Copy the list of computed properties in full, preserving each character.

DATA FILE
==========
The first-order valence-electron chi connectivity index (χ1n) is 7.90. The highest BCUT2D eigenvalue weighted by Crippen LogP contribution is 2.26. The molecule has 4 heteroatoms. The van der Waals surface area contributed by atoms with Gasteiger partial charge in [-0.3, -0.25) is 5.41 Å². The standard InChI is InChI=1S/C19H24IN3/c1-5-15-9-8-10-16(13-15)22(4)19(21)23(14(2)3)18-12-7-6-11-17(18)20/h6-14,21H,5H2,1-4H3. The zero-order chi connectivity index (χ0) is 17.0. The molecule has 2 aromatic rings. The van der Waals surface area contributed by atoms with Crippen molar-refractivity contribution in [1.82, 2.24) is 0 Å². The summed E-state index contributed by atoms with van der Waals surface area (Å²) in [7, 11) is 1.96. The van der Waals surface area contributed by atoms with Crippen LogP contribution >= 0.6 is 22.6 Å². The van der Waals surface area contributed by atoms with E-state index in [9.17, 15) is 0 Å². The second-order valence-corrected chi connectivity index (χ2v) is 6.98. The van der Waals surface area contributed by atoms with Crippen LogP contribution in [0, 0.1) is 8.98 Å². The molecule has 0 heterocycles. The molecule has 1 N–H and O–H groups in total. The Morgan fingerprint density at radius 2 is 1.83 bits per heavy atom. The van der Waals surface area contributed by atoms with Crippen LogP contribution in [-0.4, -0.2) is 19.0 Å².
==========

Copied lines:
The first-order valence-electron chi connectivity index (χ1n) is 7.90. The highest BCUT2D eigenvalue weighted by Crippen LogP contribution is 2.26. The molecule has 4 heteroatoms. The van der Waals surface area contributed by atoms with Gasteiger partial charge in [-0.3, -0.25) is 5.41 Å². The standard InChI is InChI=1S/C19H24IN3/c1-5-15-9-8-10-16(13-15)22(4)19(21)23(14(2)3)18-12-7-6-11-17(18)20/h6-14,21H,5H2,1-4H3. The zero-order chi connectivity index (χ0) is 17.0. The molecule has 2 aromatic rings. The van der Waals surface area contributed by atoms with Crippen molar-refractivity contribution in [1.82, 2.24) is 0 Å². The summed E-state index contributed by atoms with van der Waals surface area (Å²) in [7, 11) is 1.96. The van der Waals surface area contributed by atoms with Crippen LogP contribution >= 0.6 is 22.6 Å². The van der Waals surface area contributed by atoms with E-state index in [9.17, 15) is 0 Å². The second-order valence-corrected chi connectivity index (χ2v) is 6.98. The van der Waals surface area contributed by atoms with Crippen LogP contribution in [0, 0.1) is 8.98 Å². The molecule has 0 heterocycles. The molecule has 1 N–H and O–H groups in total. The Morgan fingerprint density at radius 2 is 1.83 bits per heavy atom. The van der Waals surface area contributed by atoms with Crippen LogP contribution in [-0.4, -0.2) is 19.0 Å².